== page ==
Dozens of wildfires are creating havoc from Montana to California, forcing thousands of residents to evacuate as others across the northwest face health hazards from the intense smoke.
The smoke and choking ash from fires in Oregon are forcing people to cover their faces with scarves just so they can breathe.
"You can't really stand outside without getting rained on" by ash, said Joanna Fisher as she walked to work in Troutdale, Oregon.
Locals in the Portland area are comparing all the ash and soot to the aftermath of the volcanic eruption of Mount St. Helens back in 1980.
"The particulate matter that shows up on the cars, it gets in your hair, it gets in your eyes, it's all over the place like it was in those days," said Don Hamilton, a spokesman for the Oregon Department of Transportation.
Cities from Seattle to Denver are facing health warnings and cancellations of outdoor activities for school children.
The National Interagency Fire Center in Boise, Idaho, a federal agency that coordinates wildfire-fighting, said 80 large fires were burning on 2,200 square miles in nine Western states.
In Oregon, people living in about 700 homes in and around the Columbia River Gorge have been forced to evacuate.
In northern California, a fire destroyed 72 homes and forced the evacuation of about 2,000 people from their houses.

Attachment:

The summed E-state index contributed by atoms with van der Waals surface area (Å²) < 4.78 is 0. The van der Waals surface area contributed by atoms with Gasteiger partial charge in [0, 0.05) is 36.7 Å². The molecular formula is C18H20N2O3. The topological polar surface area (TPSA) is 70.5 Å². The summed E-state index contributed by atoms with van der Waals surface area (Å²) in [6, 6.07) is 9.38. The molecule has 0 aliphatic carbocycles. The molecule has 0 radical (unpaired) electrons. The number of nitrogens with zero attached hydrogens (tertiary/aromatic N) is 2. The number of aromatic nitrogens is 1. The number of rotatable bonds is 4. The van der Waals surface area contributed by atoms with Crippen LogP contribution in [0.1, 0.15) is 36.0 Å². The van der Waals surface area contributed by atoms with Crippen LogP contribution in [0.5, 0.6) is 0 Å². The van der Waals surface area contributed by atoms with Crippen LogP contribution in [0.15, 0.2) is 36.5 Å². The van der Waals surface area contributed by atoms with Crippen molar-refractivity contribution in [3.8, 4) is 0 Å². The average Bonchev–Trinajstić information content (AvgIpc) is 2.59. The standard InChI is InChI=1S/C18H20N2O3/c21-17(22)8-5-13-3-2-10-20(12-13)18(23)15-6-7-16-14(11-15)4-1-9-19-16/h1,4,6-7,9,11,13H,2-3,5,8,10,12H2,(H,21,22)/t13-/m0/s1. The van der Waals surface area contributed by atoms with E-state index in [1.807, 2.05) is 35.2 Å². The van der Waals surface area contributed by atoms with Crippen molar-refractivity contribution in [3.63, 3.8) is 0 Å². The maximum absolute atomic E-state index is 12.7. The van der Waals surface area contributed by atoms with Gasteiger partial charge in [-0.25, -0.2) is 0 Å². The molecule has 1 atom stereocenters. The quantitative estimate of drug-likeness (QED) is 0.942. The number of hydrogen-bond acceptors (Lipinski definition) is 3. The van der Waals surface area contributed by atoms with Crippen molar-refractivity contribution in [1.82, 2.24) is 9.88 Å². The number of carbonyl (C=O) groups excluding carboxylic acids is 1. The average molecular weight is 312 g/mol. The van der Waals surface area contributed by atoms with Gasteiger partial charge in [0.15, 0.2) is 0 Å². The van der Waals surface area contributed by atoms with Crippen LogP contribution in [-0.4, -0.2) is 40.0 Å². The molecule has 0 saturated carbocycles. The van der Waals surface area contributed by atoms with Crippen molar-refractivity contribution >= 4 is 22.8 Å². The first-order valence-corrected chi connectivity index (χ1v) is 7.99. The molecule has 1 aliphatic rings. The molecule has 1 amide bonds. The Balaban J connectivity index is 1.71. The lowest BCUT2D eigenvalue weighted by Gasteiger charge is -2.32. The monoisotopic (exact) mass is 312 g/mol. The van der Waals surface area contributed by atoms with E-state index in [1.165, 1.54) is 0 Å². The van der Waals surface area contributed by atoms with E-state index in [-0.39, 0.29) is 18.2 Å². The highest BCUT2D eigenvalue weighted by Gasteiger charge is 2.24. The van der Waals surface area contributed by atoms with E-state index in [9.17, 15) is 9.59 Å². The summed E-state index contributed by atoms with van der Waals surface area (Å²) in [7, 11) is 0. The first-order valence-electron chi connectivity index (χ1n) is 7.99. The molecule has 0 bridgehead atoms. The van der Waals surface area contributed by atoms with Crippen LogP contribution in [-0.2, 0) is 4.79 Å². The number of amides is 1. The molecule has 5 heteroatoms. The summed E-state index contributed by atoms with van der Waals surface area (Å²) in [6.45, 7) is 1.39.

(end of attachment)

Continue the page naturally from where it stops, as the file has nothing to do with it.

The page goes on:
In northern Utah, a fast-moving wildfire swept down a canyon Tuesday morning destroying five homes, forcing more than 1,000 people to evacuate.
Air quality alerts were issued for parts of Idaho and Spokane, Washington. The National Weather Service says it was likely to get worse in Spokane as a shift in the winds will bring in smoke from fires in Canada, Montana, Oregon and Washington.
In Montana, Glacier National Park officials recently ordered the evacuation of all residents, campers and tourists from one of the most popular areas of the park as wind gusts drove the flames toward the doorstep of an iconic lodge.
Two firefighters lost their lives fighting fires in Montana earlier this summer.
And KRTV reports Missoula County Sheriff TJ McDermott has asked for prayers saying: "Please keep wild land firefighters on the Lolo Peak fire and firefighters across the nation in your thoughts and prayers."
Numerous aid groups have been helping victims in western Montana, like the 406 Family Aid Foundation.
And the Missoulian reports funds and supplies are being raised for firefighters and victims across Montana. You can find that information by clicking here.
This report includes material from Associated Press.